When doing pool mining under Linux, you need to specify a user and password for the pool in the command. Any other Linux user on that machine can see your user and password in the ps command. Is there any way to hide them?


If using cgminer or bfgminer you can write the username and password into a configuration file, but there's really no need. Unless the password is used prolifically elsewhere, the biggest risk is that somebody mines with your worker name and contributes some money to you.

If you're worried about people seeing your username, then you shouldn't be mining on computers you don't own.

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  • Aren't you forgetting about the risk of an attacker using my password to login to my pool account and changing the pay-to address to their own? – RentFree Dec 9 '13 at 0:01
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    So don't use the same worker password as your pool password. No pool does that by default, and most will encourage you to use a very weak password like "x". In reality the password is only there for legacy reasons anyway. – Anonymous Dec 9 '13 at 0:04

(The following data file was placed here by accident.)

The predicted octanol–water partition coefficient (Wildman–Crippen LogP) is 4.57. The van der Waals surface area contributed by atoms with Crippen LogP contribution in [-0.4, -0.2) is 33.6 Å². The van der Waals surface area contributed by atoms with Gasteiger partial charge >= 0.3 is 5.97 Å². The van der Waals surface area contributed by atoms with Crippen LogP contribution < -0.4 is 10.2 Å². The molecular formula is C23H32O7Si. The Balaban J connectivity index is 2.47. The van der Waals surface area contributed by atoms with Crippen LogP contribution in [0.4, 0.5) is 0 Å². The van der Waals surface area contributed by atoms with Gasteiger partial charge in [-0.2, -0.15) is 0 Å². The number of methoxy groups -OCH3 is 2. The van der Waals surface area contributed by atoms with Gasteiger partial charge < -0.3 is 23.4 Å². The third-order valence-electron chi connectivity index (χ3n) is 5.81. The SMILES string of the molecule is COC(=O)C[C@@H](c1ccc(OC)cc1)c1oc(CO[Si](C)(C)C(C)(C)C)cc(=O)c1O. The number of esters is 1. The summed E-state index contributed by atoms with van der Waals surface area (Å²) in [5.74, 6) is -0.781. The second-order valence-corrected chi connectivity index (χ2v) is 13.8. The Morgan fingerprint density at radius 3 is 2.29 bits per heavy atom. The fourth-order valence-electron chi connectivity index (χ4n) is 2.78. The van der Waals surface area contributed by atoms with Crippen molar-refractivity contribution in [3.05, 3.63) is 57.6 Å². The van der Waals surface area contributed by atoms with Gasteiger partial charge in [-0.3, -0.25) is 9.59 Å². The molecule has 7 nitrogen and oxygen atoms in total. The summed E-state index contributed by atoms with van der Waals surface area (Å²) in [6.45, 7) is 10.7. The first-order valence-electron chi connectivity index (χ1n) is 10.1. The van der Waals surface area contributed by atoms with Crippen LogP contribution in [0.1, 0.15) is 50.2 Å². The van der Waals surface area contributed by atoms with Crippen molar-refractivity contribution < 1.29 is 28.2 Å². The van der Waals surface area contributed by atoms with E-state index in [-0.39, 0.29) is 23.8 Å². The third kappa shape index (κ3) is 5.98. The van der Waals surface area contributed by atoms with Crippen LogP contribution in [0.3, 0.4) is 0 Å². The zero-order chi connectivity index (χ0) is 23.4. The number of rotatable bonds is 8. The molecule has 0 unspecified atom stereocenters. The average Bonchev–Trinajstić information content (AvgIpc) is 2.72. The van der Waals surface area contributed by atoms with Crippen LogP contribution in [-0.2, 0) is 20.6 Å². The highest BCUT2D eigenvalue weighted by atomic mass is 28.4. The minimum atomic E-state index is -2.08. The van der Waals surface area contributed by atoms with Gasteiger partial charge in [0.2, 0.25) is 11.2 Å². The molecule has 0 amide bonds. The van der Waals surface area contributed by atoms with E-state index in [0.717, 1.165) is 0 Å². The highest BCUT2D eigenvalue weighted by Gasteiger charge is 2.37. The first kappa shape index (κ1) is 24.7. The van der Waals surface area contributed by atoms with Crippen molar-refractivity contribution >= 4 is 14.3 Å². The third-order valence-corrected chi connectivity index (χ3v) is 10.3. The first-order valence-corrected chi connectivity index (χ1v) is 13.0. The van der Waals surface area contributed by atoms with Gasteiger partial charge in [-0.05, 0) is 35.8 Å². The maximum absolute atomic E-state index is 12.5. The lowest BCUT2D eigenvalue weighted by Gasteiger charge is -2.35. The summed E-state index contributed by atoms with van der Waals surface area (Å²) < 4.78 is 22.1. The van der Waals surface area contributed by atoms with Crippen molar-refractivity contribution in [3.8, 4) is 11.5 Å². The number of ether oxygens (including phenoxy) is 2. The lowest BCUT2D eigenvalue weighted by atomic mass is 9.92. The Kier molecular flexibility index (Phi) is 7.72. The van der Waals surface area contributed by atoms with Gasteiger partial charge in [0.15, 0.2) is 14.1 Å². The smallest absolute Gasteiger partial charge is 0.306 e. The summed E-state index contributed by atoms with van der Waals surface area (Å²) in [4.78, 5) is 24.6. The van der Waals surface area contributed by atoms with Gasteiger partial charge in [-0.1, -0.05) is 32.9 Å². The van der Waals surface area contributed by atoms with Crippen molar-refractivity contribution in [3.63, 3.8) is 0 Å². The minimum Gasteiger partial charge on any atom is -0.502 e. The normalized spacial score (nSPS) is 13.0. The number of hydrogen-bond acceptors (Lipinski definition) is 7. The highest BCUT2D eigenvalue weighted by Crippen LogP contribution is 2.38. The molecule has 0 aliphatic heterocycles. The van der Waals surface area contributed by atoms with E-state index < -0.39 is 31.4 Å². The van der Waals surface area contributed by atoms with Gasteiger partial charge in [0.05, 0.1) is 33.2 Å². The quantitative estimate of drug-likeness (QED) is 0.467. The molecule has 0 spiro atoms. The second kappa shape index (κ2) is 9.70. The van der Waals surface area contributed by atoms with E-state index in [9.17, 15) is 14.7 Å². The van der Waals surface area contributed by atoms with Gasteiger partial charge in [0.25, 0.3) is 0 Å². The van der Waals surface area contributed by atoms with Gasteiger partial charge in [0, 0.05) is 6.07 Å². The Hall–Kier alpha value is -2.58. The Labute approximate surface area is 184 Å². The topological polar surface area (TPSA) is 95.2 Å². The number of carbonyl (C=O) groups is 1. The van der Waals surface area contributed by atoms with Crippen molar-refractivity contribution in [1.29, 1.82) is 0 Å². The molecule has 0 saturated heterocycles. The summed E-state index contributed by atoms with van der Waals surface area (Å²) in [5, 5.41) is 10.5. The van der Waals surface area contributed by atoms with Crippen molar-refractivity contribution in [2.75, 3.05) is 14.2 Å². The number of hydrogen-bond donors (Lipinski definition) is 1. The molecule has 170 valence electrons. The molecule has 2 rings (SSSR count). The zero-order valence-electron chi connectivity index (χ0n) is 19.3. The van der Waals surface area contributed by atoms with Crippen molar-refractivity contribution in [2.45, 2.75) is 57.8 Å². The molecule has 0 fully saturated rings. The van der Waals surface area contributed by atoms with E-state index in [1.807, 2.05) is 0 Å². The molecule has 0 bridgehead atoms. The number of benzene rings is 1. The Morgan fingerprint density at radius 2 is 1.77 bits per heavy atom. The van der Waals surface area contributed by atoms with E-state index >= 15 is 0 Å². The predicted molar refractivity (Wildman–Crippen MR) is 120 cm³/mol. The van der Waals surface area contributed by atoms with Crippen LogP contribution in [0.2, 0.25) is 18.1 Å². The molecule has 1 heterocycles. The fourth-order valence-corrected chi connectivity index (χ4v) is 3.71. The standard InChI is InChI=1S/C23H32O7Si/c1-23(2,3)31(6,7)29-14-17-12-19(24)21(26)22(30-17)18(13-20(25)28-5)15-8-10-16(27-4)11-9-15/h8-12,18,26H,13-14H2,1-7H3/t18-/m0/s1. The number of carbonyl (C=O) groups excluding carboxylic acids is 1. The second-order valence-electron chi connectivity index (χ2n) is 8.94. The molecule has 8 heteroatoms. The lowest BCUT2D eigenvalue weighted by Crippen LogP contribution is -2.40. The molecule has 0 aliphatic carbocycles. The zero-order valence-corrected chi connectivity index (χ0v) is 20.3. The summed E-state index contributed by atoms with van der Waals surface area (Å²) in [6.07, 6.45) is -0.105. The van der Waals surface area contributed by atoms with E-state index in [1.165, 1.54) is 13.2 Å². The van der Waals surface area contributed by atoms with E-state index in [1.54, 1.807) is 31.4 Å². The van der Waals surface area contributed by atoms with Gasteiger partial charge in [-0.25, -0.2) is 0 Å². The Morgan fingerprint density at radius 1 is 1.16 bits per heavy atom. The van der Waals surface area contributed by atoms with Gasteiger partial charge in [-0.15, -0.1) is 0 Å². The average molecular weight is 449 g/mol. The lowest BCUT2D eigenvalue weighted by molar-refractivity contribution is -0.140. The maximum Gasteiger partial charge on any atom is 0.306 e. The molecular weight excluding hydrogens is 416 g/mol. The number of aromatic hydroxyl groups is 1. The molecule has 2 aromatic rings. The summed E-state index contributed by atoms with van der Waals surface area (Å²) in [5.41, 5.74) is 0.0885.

• I thought they had to be the same – RentFree Dec 9 '13 at 0:06
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    Nope, if you're using a pool with worker passwords then they can be anything, and independantly set from your account password. If you're using a pool like eligius.st or hhtt.1209k.com then you don't need to be using an account at all. – Anonymous Dec 9 '13 at 0:09
  • Cool! It looks like my pool ignores the password. I changed the password on the command line and it still works. – RentFree Dec 9 '13 at 0:13

As the username and password you are using for your miner in the pool should not be the same as you are using anywhere else, this really should not be an issue as the only thing someone could really do with those details are mine for you (which is a good thing). The miner's password shouldn't be the same as your global login to that pool, and if they have to be then I would suggest finding a different pool.

However, in answer to the question, you should be able to use the hidepid mount option for procfs. More information available here. It's not perfect, as it's an all-or-nothing approach to hiding processes (similar to how windows handles Task Manager - when hiding is taking place another user can only see their own processes, not other users' or system processes unless they elevate, although with hidepid even elevation will not allow viewing them) rather than just hiding a single one.

The only other reliable method I can think of at the moment would be creating a kernel patch, as ps and top both take input directly from there.

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